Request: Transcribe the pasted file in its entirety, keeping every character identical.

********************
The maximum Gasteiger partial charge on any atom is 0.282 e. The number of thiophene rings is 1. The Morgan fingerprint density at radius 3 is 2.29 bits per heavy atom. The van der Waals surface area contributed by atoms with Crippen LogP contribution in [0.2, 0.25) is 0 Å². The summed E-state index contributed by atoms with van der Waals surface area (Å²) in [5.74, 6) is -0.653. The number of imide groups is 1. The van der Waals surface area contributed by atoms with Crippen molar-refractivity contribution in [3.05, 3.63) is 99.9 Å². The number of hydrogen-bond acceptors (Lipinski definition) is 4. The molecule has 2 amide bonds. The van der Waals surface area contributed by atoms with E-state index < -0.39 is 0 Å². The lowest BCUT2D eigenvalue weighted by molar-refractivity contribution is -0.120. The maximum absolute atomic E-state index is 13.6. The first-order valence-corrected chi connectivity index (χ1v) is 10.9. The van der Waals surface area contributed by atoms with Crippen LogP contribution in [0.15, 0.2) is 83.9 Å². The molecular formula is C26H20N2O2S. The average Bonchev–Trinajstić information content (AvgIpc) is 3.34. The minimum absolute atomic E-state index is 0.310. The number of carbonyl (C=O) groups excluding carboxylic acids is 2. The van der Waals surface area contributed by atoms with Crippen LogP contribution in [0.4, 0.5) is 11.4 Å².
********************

The maximum Gasteiger partial charge on any atom is 0.282 e. The number of thiophene rings is 1. The Morgan fingerprint density at radius 3 is 2.29 bits per heavy atom. The van der Waals surface area contributed by atoms with Crippen LogP contribution in [0.2, 0.25) is 0 Å². The summed E-state index contributed by atoms with van der Waals surface area (Å²) in [5.74, 6) is -0.653. The number of imide groups is 1. The van der Waals surface area contributed by atoms with Crippen molar-refractivity contribution in [3.05, 3.63) is 99.9 Å². The number of hydrogen-bond acceptors (Lipinski definition) is 4. The molecule has 2 amide bonds. The van der Waals surface area contributed by atoms with E-state index < -0.39 is 0 Å². The lowest BCUT2D eigenvalue weighted by molar-refractivity contribution is -0.120. The maximum absolute atomic E-state index is 13.6. The first-order valence-corrected chi connectivity index (χ1v) is 10.9. The van der Waals surface area contributed by atoms with Crippen LogP contribution in [0.15, 0.2) is 83.9 Å². The molecular formula is C26H20N2O2S. The average Bonchev–Trinajstić information content (AvgIpc) is 3.34. The minimum absolute atomic E-state index is 0.310. The number of carbonyl (C=O) groups excluding carboxylic acids is 2. The van der Waals surface area contributed by atoms with Crippen LogP contribution in [0.4, 0.5) is 11.4 Å².